Educating Practitioners for Integrative Rural Practice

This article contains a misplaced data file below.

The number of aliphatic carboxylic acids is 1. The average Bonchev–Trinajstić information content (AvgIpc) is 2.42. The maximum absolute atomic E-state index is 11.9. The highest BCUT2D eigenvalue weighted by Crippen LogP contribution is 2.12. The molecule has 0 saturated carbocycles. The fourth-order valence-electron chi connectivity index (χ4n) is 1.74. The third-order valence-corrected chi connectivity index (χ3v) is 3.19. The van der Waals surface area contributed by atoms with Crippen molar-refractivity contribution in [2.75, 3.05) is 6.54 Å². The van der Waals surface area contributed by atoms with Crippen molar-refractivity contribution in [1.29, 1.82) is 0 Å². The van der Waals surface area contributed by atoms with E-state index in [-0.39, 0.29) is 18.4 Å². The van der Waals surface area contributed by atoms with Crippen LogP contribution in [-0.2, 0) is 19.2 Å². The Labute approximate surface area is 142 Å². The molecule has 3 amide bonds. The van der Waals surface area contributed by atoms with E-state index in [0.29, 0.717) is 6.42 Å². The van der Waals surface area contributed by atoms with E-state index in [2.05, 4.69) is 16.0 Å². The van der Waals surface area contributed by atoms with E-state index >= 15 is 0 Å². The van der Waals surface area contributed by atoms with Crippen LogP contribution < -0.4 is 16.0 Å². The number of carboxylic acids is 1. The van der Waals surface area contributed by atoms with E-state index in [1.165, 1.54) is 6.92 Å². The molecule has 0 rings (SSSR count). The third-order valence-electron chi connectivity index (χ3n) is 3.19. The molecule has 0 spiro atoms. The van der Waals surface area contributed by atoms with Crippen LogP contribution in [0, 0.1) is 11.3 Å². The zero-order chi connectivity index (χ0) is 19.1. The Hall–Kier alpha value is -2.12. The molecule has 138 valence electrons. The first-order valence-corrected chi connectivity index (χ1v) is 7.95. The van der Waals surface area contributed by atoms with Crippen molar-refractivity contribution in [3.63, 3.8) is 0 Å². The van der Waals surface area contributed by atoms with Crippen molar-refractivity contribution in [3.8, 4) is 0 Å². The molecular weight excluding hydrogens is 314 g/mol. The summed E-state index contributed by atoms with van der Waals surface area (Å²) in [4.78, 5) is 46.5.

Arguably, living and working in rural communities can pose significant challenges for human service practitioners - challenges that are different from those encountered by their urban counterparts. Human services employers, like many other employers in rural areas, have difficulty in recruiting and retaining staff. There is now considerable evidence to support the notion that rural and remote practice constitutes a different and distinct form of practice and has undergone significant changes over the past decade. Living and working in rural communities means that practitioners are not only influenced by the rural and remote context of practice, they are also part of that context. Given the difficulty encountered in attracting and retaining rural practitioners and the changes in this area, an important question which emerges is: How can practitioners best be prepared for this work through largely urban based social work and human service education? The multifaceted and multilayered complexities in rural practice requires creativity, improvisation and a capacity for 'integrative thinking' (Martinez Brawley 2002) This paper discusses six elements of newer forms of rural and remote practice and how they might be most effectively addressed through social work and human service curricula. An education model which integrates these elements and other principles for rural practice is proposed.